Not such a big deal, really, that for a second there, President Donald Trump thought he was in St. Louis instead of Kansas City. As when he recently called poor incinerated Paradise, California, by the wrong name on a trip to the area — “Pleasure, what a name!” — maybe he’s just checking to see if we’re listening.
A few other counter-factual things the president said on Friday in Kansas City, however, were not slips of the tongue.
1. “I keep listening to the fake news that they (the Democratic Party) won the House, the House, the House. Nobody ever talks about the Senate. In fact, we picked up two (seats), and that hasn’t been done in a long time.”
Two years can seem like a long time, ahem, but the Democratic Party last had a net gain of two seats all the way back in ... 2016. Such swings are in no way unusual. (And don’t tell him while he’s like this, but the Democrats did pick up 40 House seats with the largest margin of victory for a midterm election in either party, breaking the previous post-Watergate record.)
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2. “We lose about 80,000 people a year to fentanyl.” The real number is terrifying enough. But synthetic opioids including fentanyl were responsible for a record 30,000 deaths in the U.S. last year, out of a total of 72,000 overdoses of all kinds.
3. Immigration agents are working “to get some of the world’s most violent criminals off our streets, and we get ‘em the hell out of our country. Since I took office, (U.S. Immigration and Customs Enforcement) agents have arrested over 235,000 aliens with criminal records. Think of that.”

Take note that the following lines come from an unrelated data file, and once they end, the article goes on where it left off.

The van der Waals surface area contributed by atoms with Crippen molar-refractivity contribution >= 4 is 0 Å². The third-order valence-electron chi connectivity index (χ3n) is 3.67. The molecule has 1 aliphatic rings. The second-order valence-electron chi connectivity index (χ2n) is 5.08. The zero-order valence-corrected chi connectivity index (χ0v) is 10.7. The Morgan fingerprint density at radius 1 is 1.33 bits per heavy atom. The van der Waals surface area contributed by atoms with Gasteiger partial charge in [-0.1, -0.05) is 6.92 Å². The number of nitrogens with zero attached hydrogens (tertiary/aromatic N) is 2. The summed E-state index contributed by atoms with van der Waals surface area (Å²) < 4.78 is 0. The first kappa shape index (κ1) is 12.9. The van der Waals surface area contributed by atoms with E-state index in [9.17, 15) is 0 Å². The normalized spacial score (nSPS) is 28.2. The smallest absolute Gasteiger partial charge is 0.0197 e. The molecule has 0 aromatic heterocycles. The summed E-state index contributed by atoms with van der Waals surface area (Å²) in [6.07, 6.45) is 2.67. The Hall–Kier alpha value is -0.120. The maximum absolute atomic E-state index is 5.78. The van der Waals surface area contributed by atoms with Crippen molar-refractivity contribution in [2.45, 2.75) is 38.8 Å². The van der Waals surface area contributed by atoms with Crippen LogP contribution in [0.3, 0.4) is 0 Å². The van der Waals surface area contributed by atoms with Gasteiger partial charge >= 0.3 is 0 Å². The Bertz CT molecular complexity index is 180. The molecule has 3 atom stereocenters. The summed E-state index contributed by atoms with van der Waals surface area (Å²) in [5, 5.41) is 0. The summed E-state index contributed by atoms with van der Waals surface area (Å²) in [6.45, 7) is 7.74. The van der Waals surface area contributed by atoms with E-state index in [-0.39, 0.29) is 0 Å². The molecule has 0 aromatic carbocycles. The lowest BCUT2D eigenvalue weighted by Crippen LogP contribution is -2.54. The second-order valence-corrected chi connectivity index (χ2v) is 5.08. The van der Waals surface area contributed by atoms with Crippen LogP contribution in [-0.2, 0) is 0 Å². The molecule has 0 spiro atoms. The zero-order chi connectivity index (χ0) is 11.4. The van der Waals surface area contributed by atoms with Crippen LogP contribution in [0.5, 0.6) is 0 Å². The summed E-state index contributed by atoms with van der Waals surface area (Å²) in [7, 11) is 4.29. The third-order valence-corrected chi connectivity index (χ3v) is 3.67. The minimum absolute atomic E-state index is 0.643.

The president hars said this before, but there’s still no number that corresponds to that in ICE statistics. Some 226,000 undocumented immigrants were deported last year, but 127,000 of those had a criminal record. The trend is actually moving away from prioritizing the arrest of those the president calls “bad hombres.” Over the first 14 months of the Trump administration, 69 percent of the undocumented immigrants arrested by ICE agents had a criminal record. In the final two years of the Obama administration, it was 86 percent of arrestees.
4. Heroin coming across our Southern border “cost our country $238 billion in 2016 alone, and we’re talking about a wall for $20 billion, $15 billion ... You’d make it up in a month by having a proper wall.”
Three days earlier, the president said we could make up the difference in two months, so maybe wait and see what next week will bring?
A study out of the University of Chicago last year found that heroin use cost us as a society about $51 billion in the last year for which data was available, 2015.
And it’s hard to see how the wall would stop heroin from being smuggled in from Mexico when, as noted in a Drug Enforcement Administration report last year, most comes in “through U.S. ports of entry ... in passenger vehicles with concealed compartments or commingled with legitimate goods on tractor trailers.”
5. The impression that it’s women and children who are “surging” across our border with Mexico is an illusion that wily photojournalists create: “They put women and children in the front and keep the camera low.”
“I know every trick,” he said, and there’s no disputing that.
Editor’s note: This piece originally misstated the University of Chicago study’s estimate of the cost of heroin use to society. This version of the text has been corrected.